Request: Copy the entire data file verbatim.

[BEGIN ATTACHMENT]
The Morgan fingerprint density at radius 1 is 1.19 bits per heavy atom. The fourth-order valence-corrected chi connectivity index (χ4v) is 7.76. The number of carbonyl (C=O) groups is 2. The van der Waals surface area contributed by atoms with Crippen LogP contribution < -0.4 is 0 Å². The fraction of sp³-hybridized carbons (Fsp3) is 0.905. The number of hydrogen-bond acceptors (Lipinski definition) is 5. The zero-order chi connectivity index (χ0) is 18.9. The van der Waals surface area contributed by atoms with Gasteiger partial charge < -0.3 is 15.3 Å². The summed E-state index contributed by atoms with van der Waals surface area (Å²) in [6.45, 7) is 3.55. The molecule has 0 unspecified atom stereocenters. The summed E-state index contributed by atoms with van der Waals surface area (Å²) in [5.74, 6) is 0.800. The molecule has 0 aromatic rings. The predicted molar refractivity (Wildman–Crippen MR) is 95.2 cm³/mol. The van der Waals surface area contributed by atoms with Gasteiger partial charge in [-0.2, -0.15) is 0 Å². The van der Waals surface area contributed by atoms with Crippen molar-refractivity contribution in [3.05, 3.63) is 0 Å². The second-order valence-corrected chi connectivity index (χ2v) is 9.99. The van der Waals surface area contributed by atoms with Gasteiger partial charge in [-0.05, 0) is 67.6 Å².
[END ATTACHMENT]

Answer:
The Morgan fingerprint density at radius 1 is 1.19 bits per heavy atom. The fourth-order valence-corrected chi connectivity index (χ4v) is 7.76. The number of carbonyl (C=O) groups is 2. The van der Waals surface area contributed by atoms with Crippen LogP contribution < -0.4 is 0 Å². The fraction of sp³-hybridized carbons (Fsp3) is 0.905. The number of hydrogen-bond acceptors (Lipinski definition) is 5. The zero-order chi connectivity index (χ0) is 18.9. The van der Waals surface area contributed by atoms with Gasteiger partial charge < -0.3 is 15.3 Å². The summed E-state index contributed by atoms with van der Waals surface area (Å²) in [6.45, 7) is 3.55. The molecule has 0 unspecified atom stereocenters. The summed E-state index contributed by atoms with van der Waals surface area (Å²) in [5.74, 6) is 0.800. The molecule has 0 aromatic rings. The predicted molar refractivity (Wildman–Crippen MR) is 95.2 cm³/mol. The van der Waals surface area contributed by atoms with Gasteiger partial charge in [-0.2, -0.15) is 0 Å². The van der Waals surface area contributed by atoms with Crippen molar-refractivity contribution in [3.05, 3.63) is 0 Å². The second-order valence-corrected chi connectivity index (χ2v) is 9.99. The van der Waals surface area contributed by atoms with Gasteiger partial charge in [-0.05, 0) is 67.6 Å².